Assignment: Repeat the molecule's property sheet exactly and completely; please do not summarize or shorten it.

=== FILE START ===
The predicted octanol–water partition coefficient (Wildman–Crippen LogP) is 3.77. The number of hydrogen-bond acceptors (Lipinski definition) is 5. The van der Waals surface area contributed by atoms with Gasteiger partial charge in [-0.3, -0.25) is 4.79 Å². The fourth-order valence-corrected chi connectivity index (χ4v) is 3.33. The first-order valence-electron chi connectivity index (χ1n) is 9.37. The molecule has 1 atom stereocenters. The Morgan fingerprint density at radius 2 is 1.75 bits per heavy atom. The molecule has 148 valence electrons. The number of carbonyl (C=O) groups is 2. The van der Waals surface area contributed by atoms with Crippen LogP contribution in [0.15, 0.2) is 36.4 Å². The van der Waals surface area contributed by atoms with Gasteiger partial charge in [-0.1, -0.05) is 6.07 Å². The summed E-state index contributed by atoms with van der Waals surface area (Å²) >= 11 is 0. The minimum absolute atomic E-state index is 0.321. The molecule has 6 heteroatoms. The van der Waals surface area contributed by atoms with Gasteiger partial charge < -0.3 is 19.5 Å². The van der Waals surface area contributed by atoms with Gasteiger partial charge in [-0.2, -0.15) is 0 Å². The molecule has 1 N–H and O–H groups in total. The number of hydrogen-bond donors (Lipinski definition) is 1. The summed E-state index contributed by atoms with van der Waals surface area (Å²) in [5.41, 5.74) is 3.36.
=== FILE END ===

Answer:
The predicted octanol–water partition coefficient (Wildman–Crippen LogP) is 3.77. The number of hydrogen-bond acceptors (Lipinski definition) is 5. The van der Waals surface area contributed by atoms with Gasteiger partial charge in [-0.3, -0.25) is 4.79 Å². The fourth-order valence-corrected chi connectivity index (χ4v) is 3.33. The first-order valence-electron chi connectivity index (χ1n) is 9.37. The molecule has 1 atom stereocenters. The Morgan fingerprint density at radius 2 is 1.75 bits per heavy atom. The molecule has 148 valence electrons. The number of carbonyl (C=O) groups is 2. The van der Waals surface area contributed by atoms with Crippen LogP contribution in [0.15, 0.2) is 36.4 Å². The van der Waals surface area contributed by atoms with Gasteiger partial charge in [-0.1, -0.05) is 6.07 Å². The summed E-state index contributed by atoms with van der Waals surface area (Å²) >= 11 is 0. The minimum absolute atomic E-state index is 0.321. The molecule has 6 heteroatoms. The van der Waals surface area contributed by atoms with Gasteiger partial charge < -0.3 is 19.5 Å². The van der Waals surface area contributed by atoms with Gasteiger partial charge in [-0.2, -0.15) is 0 Å². The molecule has 1 N–H and O–H groups in total. The number of hydrogen-bond donors (Lipinski definition) is 1. The summed E-state index contributed by atoms with van der Waals surface area (Å²) in [5.41, 5.74) is 3.36.